A.C. Flora metal detectors installed on the heels of student’s arrests

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Published: Oct. 20, 2022 at 8:21 PM EDT
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COLUMBIA, S.C. (WIS) - Metal detectors are now up and running at another Richland One school – A.C. Flora High. The installation comes on the heels of another student within Richland one arrested for bringing a gun to school.

Superintendent Dr. Craig Witherspoon was hoping the metal detectors would deter students from bringing guns onto school campuses but that has not been the case lately.

“I feel like they’re very needed,” said A.C. Flora High School parent Melvin Sims.

That’s how most parents feel about metal detectors following a string of student arrests for bringing guns on campus.

Sims says, “All high schools should have them, all schools in general.”

But a top priority for Richland One was having the devices installed in high schools.

Superintendent Dr. Craig Witherspoon says, “Unfortunately you tend to see more of those weapons and things that you shouldn’t have sometimes in our secondary schools.”

And that’s been the case so far. Tuesday a student from Keenan High School was arrested for bringing a loaded gun on campus. The week prior to that two other students from two different high schools, Columbia and EAU Claire were both charged with having weapons on those campuses.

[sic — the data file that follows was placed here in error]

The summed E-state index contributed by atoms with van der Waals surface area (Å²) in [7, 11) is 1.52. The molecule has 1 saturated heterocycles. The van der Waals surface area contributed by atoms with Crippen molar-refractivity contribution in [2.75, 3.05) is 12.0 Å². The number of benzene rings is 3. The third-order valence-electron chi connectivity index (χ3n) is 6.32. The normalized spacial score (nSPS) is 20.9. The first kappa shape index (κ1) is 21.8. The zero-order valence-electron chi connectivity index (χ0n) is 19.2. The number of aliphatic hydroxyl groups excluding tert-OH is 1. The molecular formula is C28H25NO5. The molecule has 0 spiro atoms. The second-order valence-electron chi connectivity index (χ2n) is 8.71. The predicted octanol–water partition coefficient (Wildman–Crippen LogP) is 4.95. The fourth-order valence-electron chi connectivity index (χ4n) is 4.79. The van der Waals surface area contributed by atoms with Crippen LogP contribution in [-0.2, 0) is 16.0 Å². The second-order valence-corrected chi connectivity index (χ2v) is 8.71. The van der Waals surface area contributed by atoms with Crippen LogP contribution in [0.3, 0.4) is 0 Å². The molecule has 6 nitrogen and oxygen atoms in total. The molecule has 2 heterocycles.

“Well, it’s a tool that can be used from a determent standpoint and as you’ve indicated a tool that can be used from an actual standpoint. Students may have some things on their person that they should not have.”

Dr. Witherspoon tells WIS that 30 to 35 metal detectors were purchased ahead of the current school year but the district didn’t receive them until early September. Those detectors cost anywhere from 7 to 10 thousand dollars a piece.

“There were from our understanding a lot of demand across the country for those weapon detectors,” he said.

Metal detectors have been distributed to all eight Richland One high schools but district leaders are still trying to work out how the detectors will be installed in each school.

“We have schools of different configurations and different styles and all of those variables would kind of determine how you would look at that from a permanent installation or a permanent use on a daily basis,” said Dr. Witherspoon.

Dr. Witherspoon tells WIS, phase two will consist of installing the detectors at the middle schools in the district but district leaders are still trying to map out where the funds for those devices will come from.

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